Eh…these are little things.  Funny things that I look back on and smile…the lengths I’ve gone through to keep the do in check as a natural are somewhat the same lengths I used to go through when I wore my hair relaxed. I’m by no means scared of the rain… ha! These days what I’m more fearful of is forgetting to seal my ends and misplacing my satin scarf/pillowcase.

Things that I don’t miss… the fearful look on stylists face as I walked through their door with a head full of natural hair.  I’d often walk up to a stylist and timidly ask, “how much to wash and two-strand twist?” Their eyes…my god their eyes would seriously hover over my matted, dry hair, quietly assess the situation…perhaps knowing that my head of hair would take up the remainder of their afternoon…. and quote me a RIDICULOUS amount.  Essentially, I’d always end up paying for their own frustrations in dealing with my own hair! 

Since becoming natural over seven years ago, never have I paid less than $50 to wash, condition and twist my hair.  To deep condition, well… I’d have to cough up an extra 25 bucks, and usually it was just plain ‘ol conditioner while under the dryer for 20 min.  Forget going to an actual salon that caters to women with natural hair.  After getting over the initial high of finally finding a salon to cater to my fro-ness, I’d cringe at the prices! Here in BK, an average style can run you $80 and up. Granted though, I do think these salons are good starting points during the beginning stages of transitioning and going natural, I visited a handful after the first few weeks of my first BC…ended up broke in the long run, but it was an experience much needed at the time when the natural hair community that we see today was still a burgeoning novelty.  

If you do go to these salons, please go prepared. Do your homework, know what products are being put in your hair, know if you’re getting your money’s worth. Do not be afraid to ask questions, but also expect some answers! Understanding natural hair doesn’t begin with a visit to the salon, it starts with you…facing the mirror and determining for the first time your own realistic expectations of what you can and cannot do with your hair.  The good news is probably…a lot! Natural hair offers such crazy versatility…but only if you equip yourself with that knowledge.  You may not know how to flat twist, corn-row, two-strand twist, bantu-knot, micro-braid…etc., but it’s important to know when and if your hair needs a trim, can your hair/wallet withstand a deep condition, is your hair healthy enough to withstand a color treatment…or even the basics, what is your hair texture?  

I say all that to say…’the process,’ for me is never ending, and in a odd way I’m glad. It’s been dubbed the ‘natural journey,’ for some time because it’s all one colossal learning curve that has enough dips and turns to make you sometimes doubt your own commitment.  But, I do hope to be on this journey for the long haul…PJism and all, I’m beyond thrilled each week to wake up on Sunday mornings knowing I control this…I got this.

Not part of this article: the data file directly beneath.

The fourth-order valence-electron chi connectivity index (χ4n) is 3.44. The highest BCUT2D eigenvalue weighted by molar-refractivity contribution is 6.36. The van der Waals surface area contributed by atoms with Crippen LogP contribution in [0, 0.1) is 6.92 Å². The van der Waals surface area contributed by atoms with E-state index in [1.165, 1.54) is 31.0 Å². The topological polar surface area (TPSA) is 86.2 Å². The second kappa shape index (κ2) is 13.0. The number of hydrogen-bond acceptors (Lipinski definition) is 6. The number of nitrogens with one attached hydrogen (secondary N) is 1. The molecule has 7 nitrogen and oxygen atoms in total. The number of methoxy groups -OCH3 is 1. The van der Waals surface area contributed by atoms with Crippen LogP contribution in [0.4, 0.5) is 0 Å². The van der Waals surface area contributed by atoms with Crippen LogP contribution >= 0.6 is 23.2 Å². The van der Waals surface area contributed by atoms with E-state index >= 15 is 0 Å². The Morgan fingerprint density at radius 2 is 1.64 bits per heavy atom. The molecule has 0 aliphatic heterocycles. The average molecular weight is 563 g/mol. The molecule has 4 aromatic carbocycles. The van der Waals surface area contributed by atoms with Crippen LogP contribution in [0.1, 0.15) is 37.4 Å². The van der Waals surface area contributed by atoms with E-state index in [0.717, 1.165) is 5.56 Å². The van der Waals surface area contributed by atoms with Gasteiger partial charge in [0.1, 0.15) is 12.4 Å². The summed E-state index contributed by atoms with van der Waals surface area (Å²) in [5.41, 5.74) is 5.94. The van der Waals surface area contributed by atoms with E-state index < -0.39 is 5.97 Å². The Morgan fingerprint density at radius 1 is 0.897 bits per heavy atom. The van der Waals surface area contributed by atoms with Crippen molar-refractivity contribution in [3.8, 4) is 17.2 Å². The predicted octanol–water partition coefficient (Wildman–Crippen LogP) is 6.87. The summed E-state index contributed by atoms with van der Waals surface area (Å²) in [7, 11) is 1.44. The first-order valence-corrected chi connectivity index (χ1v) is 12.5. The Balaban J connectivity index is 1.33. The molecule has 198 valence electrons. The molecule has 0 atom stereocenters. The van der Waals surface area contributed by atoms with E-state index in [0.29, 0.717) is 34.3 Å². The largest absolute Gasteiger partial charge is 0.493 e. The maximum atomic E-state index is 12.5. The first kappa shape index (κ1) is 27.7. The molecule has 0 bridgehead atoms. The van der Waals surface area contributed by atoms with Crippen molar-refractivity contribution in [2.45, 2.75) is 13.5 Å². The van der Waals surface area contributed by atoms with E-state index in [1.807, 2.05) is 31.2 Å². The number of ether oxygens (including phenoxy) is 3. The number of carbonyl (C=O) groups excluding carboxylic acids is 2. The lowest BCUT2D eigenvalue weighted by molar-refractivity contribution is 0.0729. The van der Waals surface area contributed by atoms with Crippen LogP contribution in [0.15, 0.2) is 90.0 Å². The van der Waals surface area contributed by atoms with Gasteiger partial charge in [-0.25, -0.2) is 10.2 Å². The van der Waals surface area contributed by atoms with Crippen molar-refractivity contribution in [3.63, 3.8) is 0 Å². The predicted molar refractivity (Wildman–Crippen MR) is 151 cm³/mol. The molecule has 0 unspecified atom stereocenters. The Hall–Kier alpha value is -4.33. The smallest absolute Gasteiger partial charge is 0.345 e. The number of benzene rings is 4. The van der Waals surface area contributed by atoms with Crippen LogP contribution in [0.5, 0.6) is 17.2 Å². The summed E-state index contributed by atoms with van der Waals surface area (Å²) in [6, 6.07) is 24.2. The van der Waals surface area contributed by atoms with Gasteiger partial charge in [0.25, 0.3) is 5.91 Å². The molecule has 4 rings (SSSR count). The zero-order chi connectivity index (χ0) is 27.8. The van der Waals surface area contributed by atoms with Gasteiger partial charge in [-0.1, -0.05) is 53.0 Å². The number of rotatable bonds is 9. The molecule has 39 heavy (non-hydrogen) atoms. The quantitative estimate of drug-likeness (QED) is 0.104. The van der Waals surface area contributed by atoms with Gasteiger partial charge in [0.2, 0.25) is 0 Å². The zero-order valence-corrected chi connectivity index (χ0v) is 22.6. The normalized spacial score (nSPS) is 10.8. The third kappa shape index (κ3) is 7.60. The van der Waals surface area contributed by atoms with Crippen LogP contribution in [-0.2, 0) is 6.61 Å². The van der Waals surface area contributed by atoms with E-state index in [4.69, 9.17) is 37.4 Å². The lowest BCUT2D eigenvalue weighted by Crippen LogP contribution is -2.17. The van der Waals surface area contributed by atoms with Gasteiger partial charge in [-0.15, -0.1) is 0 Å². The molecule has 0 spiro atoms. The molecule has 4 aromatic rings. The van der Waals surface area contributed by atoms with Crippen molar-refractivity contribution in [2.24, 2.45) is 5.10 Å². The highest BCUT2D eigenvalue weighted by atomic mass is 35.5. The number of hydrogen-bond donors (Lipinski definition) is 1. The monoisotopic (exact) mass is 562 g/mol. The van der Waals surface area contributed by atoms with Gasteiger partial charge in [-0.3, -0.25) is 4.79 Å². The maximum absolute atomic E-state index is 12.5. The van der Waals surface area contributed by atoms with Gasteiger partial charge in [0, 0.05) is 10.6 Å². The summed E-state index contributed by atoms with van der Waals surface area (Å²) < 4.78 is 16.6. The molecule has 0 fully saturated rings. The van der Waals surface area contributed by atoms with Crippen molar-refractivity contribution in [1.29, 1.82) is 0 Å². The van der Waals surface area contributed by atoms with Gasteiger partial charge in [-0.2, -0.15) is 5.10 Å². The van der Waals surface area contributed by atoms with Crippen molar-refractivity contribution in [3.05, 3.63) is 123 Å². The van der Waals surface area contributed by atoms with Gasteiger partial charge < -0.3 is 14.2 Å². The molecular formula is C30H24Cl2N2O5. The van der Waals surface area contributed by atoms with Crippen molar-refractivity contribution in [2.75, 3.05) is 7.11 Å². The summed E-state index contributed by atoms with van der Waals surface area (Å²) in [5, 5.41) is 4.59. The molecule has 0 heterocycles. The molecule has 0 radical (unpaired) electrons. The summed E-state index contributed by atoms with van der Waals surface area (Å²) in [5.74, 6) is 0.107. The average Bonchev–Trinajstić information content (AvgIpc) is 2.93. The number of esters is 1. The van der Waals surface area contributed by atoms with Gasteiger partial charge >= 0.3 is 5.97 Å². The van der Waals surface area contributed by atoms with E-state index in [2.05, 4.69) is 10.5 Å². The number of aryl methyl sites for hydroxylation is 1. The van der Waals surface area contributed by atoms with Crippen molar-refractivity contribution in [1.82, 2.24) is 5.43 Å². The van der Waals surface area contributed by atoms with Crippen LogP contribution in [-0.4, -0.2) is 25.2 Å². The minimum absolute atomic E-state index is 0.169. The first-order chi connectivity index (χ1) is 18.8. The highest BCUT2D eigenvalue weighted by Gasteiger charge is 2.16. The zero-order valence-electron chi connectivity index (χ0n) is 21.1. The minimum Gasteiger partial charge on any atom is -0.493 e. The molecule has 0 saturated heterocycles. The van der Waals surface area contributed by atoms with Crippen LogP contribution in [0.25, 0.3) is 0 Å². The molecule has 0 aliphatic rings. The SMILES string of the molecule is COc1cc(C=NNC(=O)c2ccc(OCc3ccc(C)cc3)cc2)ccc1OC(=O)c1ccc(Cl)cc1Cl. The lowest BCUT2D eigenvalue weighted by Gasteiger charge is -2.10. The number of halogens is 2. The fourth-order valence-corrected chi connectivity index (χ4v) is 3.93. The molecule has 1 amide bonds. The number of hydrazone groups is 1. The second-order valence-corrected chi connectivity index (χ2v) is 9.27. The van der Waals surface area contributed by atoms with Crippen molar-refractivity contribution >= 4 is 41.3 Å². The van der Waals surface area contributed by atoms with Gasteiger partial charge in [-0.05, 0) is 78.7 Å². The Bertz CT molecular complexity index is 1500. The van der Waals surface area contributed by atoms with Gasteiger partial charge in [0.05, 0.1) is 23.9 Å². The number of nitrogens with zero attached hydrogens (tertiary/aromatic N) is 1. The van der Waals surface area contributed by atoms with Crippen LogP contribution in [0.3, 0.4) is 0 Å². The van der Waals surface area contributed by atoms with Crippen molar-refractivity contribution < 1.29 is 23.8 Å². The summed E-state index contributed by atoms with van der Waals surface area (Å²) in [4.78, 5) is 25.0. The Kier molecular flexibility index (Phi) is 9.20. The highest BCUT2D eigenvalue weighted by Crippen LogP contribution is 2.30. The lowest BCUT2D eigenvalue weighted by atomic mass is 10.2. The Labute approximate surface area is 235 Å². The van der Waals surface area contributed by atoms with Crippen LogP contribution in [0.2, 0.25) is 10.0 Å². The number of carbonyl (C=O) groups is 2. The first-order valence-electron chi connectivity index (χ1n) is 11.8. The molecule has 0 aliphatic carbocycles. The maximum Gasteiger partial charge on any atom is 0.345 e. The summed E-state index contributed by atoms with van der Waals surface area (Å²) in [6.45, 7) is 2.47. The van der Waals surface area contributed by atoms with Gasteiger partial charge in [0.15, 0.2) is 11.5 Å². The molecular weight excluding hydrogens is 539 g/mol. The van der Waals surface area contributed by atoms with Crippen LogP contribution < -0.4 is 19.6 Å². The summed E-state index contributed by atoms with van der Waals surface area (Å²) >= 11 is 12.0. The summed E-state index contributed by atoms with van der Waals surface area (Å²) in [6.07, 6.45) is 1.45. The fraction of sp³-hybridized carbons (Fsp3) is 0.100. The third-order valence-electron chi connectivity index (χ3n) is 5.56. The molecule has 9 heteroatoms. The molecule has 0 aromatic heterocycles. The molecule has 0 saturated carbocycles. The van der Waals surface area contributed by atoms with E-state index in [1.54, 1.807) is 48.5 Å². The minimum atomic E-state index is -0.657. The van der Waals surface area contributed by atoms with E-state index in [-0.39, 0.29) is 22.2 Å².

et fin!

March 12, 2009

Apropos: You Wanna Be On Top!

scissorsLast night my roommate and I sat down to enjoy yet another fun installment of America’s NEXT TOP MODEL!! (the trick is to say it the way Ms. Tyra says it in order to get the full effect.) I forget which cycle we’re tuning into…10…11..? It seems as if it’s gone on for eons, but last night…if you’re a fan like I am, was one of the high points of the season.  It was the makeover episode where Ms. Banks tries her hand at transforming rag & bone young girls into model envy FIERCE women!  It is highly entertaining, particularly for me because I’m always drawn to the aesthetics of transformation, especially through hair, and what these episodes have revealed over the years is just how important the idea of hair is to women of all ages. 

I thought it apropos simply because of the countless women out there who are actually ready and willing to take the dive into natural territory by doing their BIG CHOP.  Some are even growing tired of waiting it out, enduring hair breakage, moisture problems, style limitations, drawing curious eyes and questions from friends, family and society.  Now, until you actually do the ‘do’ you’re essentially stuck in this roundabout world full of questions, concerns and your own mini-mayhem party you create by the whole ‘what if’ factor.

It sounds so final doesn’t it…BIG CHOP…, and yet watching these young women break down and cry over the mere site of shears gave me a cool moment to pause and really think about it. I completely emphasized with a handful of these girls who were getting their hair snipped…but the bigger picture..the grandioseness of it all is anything but final.

I strongly feel that the only reason I was able to enjoy the start of my natural journey, beginning with the BIG CHOP, was because I had a clear perspective on what my hair meant to me and only me, and in some ways the BIG CHOP does force you to start from scratch…helps you to examine the fabric of your identity.  It may sound a bit selfish…well, at least the ‘only me’ part, but to start from the beginning you do need zero distractions, clear your head for your own personal questions and possible worries… and that means putting yourself first.